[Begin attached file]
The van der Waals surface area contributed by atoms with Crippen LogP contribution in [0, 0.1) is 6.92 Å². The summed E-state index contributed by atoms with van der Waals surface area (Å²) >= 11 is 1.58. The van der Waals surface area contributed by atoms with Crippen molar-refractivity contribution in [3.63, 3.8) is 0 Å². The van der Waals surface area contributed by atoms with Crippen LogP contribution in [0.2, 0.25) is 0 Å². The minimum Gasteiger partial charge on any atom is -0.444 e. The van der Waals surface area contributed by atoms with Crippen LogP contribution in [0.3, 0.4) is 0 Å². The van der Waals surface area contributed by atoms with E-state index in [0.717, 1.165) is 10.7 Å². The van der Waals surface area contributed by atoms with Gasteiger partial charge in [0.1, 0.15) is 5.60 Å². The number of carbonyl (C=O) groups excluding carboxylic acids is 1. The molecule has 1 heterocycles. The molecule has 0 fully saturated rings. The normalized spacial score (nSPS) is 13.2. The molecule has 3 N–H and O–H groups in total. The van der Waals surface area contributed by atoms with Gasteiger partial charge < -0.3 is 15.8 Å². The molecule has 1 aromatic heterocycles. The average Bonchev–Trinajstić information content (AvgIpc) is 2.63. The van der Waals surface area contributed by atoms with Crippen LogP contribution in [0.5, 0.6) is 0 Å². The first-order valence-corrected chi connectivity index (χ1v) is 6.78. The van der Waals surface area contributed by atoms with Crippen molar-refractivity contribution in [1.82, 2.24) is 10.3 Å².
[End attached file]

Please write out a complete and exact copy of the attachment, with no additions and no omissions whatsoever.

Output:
The van der Waals surface area contributed by atoms with Crippen LogP contribution in [0, 0.1) is 6.92 Å². The summed E-state index contributed by atoms with van der Waals surface area (Å²) >= 11 is 1.58. The van der Waals surface area contributed by atoms with Crippen molar-refractivity contribution in [3.63, 3.8) is 0 Å². The van der Waals surface area contributed by atoms with Crippen LogP contribution in [0.2, 0.25) is 0 Å². The minimum Gasteiger partial charge on any atom is -0.444 e. The van der Waals surface area contributed by atoms with Crippen LogP contribution in [0.3, 0.4) is 0 Å². The van der Waals surface area contributed by atoms with E-state index in [0.717, 1.165) is 10.7 Å². The van der Waals surface area contributed by atoms with Gasteiger partial charge in [0.1, 0.15) is 5.60 Å². The number of carbonyl (C=O) groups excluding carboxylic acids is 1. The molecule has 1 heterocycles. The molecule has 0 fully saturated rings. The normalized spacial score (nSPS) is 13.2. The molecule has 3 N–H and O–H groups in total. The van der Waals surface area contributed by atoms with Gasteiger partial charge < -0.3 is 15.8 Å². The molecule has 1 aromatic heterocycles. The average Bonchev–Trinajstić information content (AvgIpc) is 2.63. The van der Waals surface area contributed by atoms with Crippen LogP contribution in [0.5, 0.6) is 0 Å². The first-order valence-corrected chi connectivity index (χ1v) is 6.78. The van der Waals surface area contributed by atoms with Crippen molar-refractivity contribution in [1.82, 2.24) is 10.3 Å².